McDonald’s decision last week to put an end to its relentless opposition to minimum wage increases was “probably the biggest paradigm shift” at the fast-food giant in two decades, according to a tweet by an outspoken company franchisee.
While it is big news that the company will no longer use its considerable power and deep pockets to lobby against minimum wage increases, McDonald’s has much work to do to become the “progressive burger company” it aspires to be.
The announcement last Tuesday, in a letter to the National Restaurant Association, is indeed a big break from McDonald’s past practice, but it doesn’t raise wages for anyone. It doesn’t cost the company a dime. In fact, it will actually save them money — all the cash they spend each year supporting efforts by the National Restaurant Association and others to block increases for America’s lowest-paid workers.
There’s no doubt the company’s decision is a direct response to the thousands and thousands of McDonald’s workers who’ve taken to the streets, gone on strike and even gotten arrested to further their fight for $15 an hour and a union. The move comes at a time when McDonald’s opposition to minimum wage increases has clearly become out of step with both the politics around wages and the actions of companies across the country.
More than 200 Democrats in the House of Representatives have signed on to cosponsor a federal $15 an hour bill. A poll released Thursday shows that two-thirds of voters in battleground congressional districts support $15. Major companies like Costco, Target and even Amazon and Disney are among scores of employers voluntarily moving to $15 an hour.
Seven years ago, when 200 fast-food workers walked off their jobs demanding $15 and the right to form a union, launching the Fight for $15 and Union, just about everyone thought they were wildly ambitious, at best. But today more than 24 million workers have won more than $70 billion in raises as a result of the campaign. Six states plus Washington, DC passed $15 an hour minimums, including, last week, Maryland, and others are racing to follow suit. Nearly 30 percent of U.S. workers are covered by a $15/hour law.
It’s become clear that $15 is the absolute minimum workers anywhere in the country need to support their families. New data show that if the minimum wage grew at the same rate as Wall Street bonuses, it would actually be $33 an hour.
If McDonald’s is to be applauded now, it is for its ability, finally, to understand that its relentless opposition to minimum wage increases had become untenable in today’s America. The politics of wages in the country have completely shifted in the past seven years, and McDonald’s has been too slow to recognize that.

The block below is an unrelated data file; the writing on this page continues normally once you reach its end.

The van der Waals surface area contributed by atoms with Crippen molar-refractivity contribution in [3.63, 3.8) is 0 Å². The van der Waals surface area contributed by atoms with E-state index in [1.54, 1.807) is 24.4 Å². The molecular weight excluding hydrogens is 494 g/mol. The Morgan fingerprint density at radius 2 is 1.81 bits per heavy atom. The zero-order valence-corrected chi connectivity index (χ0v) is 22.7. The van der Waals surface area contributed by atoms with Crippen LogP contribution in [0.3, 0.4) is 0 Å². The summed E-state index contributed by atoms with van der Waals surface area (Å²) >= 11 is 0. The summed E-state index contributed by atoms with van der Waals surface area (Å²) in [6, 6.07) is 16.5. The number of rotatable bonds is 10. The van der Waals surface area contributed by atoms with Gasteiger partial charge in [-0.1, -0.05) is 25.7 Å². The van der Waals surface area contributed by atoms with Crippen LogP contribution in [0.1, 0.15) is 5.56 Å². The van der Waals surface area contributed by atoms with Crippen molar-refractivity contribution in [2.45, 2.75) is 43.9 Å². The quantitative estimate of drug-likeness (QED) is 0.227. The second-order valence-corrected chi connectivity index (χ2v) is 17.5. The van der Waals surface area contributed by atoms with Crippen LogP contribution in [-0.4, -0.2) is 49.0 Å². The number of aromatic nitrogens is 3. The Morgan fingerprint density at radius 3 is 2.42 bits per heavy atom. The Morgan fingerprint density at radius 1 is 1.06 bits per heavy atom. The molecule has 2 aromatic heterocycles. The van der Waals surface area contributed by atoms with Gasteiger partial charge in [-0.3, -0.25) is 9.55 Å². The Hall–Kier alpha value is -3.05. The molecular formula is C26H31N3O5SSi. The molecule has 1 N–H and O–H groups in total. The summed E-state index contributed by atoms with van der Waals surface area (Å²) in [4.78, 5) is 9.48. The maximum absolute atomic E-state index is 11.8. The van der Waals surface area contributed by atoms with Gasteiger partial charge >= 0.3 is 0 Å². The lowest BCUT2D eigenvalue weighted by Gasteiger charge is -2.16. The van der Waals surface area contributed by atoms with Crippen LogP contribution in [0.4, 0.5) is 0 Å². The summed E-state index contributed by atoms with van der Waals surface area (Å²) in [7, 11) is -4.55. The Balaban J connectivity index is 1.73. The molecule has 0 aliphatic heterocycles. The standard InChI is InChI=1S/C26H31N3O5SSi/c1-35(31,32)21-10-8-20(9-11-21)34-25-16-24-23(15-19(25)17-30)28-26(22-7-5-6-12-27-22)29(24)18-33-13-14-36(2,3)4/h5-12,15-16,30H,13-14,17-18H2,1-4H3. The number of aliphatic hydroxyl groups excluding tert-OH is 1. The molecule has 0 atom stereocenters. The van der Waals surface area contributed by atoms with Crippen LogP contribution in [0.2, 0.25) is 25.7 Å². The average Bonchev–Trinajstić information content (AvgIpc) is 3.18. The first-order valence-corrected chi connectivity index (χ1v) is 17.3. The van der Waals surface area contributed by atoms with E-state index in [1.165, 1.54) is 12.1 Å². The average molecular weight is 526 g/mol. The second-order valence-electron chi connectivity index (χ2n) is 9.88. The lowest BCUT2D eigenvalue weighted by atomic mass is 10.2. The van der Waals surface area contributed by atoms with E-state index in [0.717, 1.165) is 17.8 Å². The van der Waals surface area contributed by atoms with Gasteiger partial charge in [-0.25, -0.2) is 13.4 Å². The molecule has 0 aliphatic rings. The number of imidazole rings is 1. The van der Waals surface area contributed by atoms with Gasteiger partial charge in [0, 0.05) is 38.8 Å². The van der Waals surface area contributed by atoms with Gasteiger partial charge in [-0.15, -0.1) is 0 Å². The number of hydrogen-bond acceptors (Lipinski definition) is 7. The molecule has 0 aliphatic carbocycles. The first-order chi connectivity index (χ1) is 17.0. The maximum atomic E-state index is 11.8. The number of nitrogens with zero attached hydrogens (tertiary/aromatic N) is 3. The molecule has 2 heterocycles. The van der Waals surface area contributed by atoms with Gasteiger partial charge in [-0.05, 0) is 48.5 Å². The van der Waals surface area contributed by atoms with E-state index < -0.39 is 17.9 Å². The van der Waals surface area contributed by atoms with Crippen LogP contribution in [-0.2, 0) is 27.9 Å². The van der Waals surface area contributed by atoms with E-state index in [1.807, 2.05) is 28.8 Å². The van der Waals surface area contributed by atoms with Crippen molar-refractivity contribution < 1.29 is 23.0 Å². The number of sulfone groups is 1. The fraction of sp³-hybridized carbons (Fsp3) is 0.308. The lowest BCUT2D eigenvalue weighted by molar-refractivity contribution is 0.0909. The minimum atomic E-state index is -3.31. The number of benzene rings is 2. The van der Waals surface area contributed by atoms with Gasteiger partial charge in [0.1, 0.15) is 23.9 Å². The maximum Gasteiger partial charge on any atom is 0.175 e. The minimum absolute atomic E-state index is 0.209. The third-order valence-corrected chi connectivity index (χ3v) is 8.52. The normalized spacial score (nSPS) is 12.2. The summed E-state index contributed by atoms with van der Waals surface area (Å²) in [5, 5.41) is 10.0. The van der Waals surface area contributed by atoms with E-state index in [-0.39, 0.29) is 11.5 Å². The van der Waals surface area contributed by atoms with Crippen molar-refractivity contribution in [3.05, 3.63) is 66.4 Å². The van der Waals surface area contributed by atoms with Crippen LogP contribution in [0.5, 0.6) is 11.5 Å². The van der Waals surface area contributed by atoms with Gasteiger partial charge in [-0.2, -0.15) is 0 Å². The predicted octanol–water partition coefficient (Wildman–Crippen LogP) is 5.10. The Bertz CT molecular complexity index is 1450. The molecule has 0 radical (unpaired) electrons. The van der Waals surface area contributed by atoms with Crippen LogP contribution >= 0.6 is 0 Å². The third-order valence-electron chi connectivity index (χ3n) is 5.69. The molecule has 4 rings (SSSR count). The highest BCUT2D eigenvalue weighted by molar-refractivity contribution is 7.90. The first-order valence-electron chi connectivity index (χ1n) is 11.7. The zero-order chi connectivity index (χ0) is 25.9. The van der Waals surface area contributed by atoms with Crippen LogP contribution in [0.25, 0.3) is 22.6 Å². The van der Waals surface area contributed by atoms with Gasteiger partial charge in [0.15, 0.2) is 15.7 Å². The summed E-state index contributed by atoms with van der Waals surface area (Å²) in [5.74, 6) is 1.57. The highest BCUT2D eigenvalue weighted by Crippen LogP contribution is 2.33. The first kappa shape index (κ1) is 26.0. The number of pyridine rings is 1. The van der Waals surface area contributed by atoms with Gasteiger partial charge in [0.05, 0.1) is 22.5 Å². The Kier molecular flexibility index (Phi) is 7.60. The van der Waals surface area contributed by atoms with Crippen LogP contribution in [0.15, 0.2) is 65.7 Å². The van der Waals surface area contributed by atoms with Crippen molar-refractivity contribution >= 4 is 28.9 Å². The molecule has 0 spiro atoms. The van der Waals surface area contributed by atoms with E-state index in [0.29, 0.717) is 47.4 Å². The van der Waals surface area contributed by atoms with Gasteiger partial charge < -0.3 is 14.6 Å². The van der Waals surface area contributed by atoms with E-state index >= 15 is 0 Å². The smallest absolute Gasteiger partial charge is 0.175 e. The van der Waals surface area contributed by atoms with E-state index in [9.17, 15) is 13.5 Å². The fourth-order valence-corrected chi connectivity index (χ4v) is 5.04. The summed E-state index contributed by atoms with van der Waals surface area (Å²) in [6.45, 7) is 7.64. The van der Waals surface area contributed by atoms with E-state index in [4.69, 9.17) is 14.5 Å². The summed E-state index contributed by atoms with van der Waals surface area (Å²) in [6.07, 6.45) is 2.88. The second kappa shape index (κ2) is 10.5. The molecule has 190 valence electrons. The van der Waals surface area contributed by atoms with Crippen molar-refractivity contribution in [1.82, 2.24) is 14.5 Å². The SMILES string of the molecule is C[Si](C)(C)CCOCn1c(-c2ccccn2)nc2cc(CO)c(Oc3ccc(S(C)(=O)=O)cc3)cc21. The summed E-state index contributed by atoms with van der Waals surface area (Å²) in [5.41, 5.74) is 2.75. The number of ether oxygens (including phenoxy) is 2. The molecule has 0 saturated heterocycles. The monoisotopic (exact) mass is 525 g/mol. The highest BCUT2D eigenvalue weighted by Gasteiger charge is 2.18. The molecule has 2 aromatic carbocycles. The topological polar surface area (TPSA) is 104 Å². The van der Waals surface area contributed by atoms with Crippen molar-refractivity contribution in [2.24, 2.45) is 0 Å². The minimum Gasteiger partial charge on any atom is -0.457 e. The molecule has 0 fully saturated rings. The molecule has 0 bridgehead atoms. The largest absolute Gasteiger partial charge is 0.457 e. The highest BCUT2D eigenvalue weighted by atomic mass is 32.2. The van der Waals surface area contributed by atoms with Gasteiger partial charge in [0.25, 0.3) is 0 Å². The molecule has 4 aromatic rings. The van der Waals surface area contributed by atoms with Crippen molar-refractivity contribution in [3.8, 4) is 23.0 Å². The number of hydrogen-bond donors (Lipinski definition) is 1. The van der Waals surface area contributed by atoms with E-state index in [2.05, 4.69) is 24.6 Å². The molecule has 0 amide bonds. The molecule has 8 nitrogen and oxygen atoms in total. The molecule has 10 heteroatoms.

And it still has far to go. Its announcement last week doesn’t change the lives of any of 750,000 workers across the US. More than 52 percent of fast-food workers have to supplement their low pay by relying on public assistance to get by. Because of its low wages, McDonald’s workers alone cost taxpayers more than $1 billion a year, according to one study.
And low pay isn’t the only problem for its employees. McDonald’s has fought ferociously, and illegally, against its workers’ efforts to join together in a union. It’s fought feverishly to avoid being designated a so-called joint employer—a label that would force it to take responsibility for its millions of employees instead of foisting that accountability solely onto its franchisees. It’s been accused of wage theft. And, in a gross dereliction of duty, it’s failed to address widespread claims by its workers of sexual harassment on the job.
If McDonald’s truly wants to be a “progressive burger company,” it should pay its workers $15 an hour and recognize and respect their right to form a union. It should not only cease lobbying against minimum wage increases, but use its clout to push for them — beginning with the $15-an-hour bill that has wide support in the House.
In response to McDonald’s decision last week, its workers said they would keep marching, striking and speaking out until they win the $15 and union rights they’ve demanded since Day 1 of their campaign. If McDonald’s really wants to be progressive, if it wants to shift paradigms, it should listen to them.
Christine Owens is executive director of the National Employment Law Project, a workers’ rights organization supported by progressive foundations and labor unions.
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